"It was such a kind gesture by RKK, who I've been in touch with since the season ended," Brady said Thursday during an appearance on ESPN. "We've always had a great relationship. From the moment that I stepped foot in Foxborough, I've cherished that opportunity, and I've always felt like I've been a member of that organization. I know my football journey took me to Tampa for three years, which I absolutely loved. And when that ended I had an opportunity to really reconnect with RKK on a personal level.
"He thought this was something that the fans would really enjoy. Obviously, I want to go back there and see the fans. See my teammates. I went back there one time, it was in an opposing uniform, which was a different type of welcoming. Although people were very polite, and I had a great experience. To be able to go back there in a different frame of mind, a less competitive frame of mind, and I'm always pulling for the Patriots. It's been a great organization. I've got so many friends there still. My kids were born in Boston. I have so many incredible memories of my time there, and it's a great gesture by the organization."
Brady led a two-decade dynasty in New England, leading the Pats to six Super Bowl victories and 17 division titles.
Making the media rounds Thursday, Brady was asked on the Rich Eisen Show how he would handle his legendary competitive itch now that he's done on the gridiron.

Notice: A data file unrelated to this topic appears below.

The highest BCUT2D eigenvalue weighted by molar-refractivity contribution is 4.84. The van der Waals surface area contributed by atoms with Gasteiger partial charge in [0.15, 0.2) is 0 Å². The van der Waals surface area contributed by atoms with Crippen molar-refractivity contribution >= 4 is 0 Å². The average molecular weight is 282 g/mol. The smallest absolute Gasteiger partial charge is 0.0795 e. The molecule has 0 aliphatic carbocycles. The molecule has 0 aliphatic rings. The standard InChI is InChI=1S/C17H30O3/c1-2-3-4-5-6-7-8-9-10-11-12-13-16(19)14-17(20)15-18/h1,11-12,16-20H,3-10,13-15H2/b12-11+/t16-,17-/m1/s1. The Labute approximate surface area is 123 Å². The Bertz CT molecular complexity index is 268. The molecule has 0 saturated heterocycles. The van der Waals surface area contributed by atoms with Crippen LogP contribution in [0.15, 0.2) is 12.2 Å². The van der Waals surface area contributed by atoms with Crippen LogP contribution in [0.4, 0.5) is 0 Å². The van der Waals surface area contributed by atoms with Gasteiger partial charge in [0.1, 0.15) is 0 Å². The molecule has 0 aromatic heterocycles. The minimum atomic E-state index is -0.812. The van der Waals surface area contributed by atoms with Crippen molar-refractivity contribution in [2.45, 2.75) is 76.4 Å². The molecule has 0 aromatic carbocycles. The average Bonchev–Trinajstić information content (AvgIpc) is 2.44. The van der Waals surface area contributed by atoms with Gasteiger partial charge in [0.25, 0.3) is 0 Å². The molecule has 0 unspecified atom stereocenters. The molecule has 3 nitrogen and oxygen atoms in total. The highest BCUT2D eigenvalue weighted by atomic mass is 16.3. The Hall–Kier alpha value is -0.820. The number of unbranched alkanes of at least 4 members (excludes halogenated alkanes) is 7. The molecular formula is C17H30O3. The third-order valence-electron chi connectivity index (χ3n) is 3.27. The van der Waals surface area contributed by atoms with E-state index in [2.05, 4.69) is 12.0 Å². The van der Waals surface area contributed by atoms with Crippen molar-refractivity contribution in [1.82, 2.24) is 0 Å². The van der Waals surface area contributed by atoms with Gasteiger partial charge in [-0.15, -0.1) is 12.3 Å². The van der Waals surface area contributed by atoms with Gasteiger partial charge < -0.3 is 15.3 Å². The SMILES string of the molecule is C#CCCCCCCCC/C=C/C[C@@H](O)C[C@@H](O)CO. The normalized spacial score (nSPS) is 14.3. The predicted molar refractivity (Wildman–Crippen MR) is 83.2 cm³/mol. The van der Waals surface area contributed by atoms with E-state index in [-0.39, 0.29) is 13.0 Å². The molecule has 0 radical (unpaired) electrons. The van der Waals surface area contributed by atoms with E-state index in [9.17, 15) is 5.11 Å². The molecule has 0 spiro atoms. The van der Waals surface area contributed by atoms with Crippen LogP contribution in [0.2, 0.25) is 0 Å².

"I think there's other competitive ways to kinda get those things out," he said. "I'll be competitive in other areas for sure. I will be. It doesn't necessarily need to be on a football field throwing footballs anymore. I can still do that. I'm just not going to do it competitively in a way, to be a part of an organization that way because that's a huge commitment. That commitment I don't take lightly. I don't think I ever took that commitment lightly. I thought I put 100 percent into everything, and I try to still put 100 percent into everything that I do. It just takes a little bit of a different shape or a little bit of a different direction, and you can see other areas where I'm trying to contribute, and I think I can be a part of different organizations and different places to help them be successful as well. I think that's a big part of what my future looks like."
Brady hopes to help manage that competitive fire by becoming a minority owner in the Las Vegas Raiders.
"That's obviously very exciting for me, and I think we're just a little bit in the middle of that process right now, but obviously something that would be a dream come true," Brady told Eisen. "To be the third player in the history of the league to have an ownership interest in a team would be amazing, and I feel like we can continue to kinda progress with this and it gets all the approvals, and so forth, it would be something that would really be pretty cool from a kid from just San Mateo, California that grew up on Portola Drive and was throwing out-cuts at fire hydrants, to be a part of the NFL in that type of way and to really be a steward of the game.
"I think if there's something I really feel strongly about it, yeah, the position is, let's say, more of an ownership role, but it just allows me to have an impact in the game -- and I'm going to do that in broadcasting, as well. But I just love the sport. I think it brings out the best in all of us. I think that competition, I think that teamwork, camaraderie, determination, discipline, perseverance, overcoming adversity, all these different things have shaped me and molded me into the person that I am, and I see it too with so many others. I think just being part of that, and it's been a part of my life in the past but also going forward in the future, it's a fun thing for me."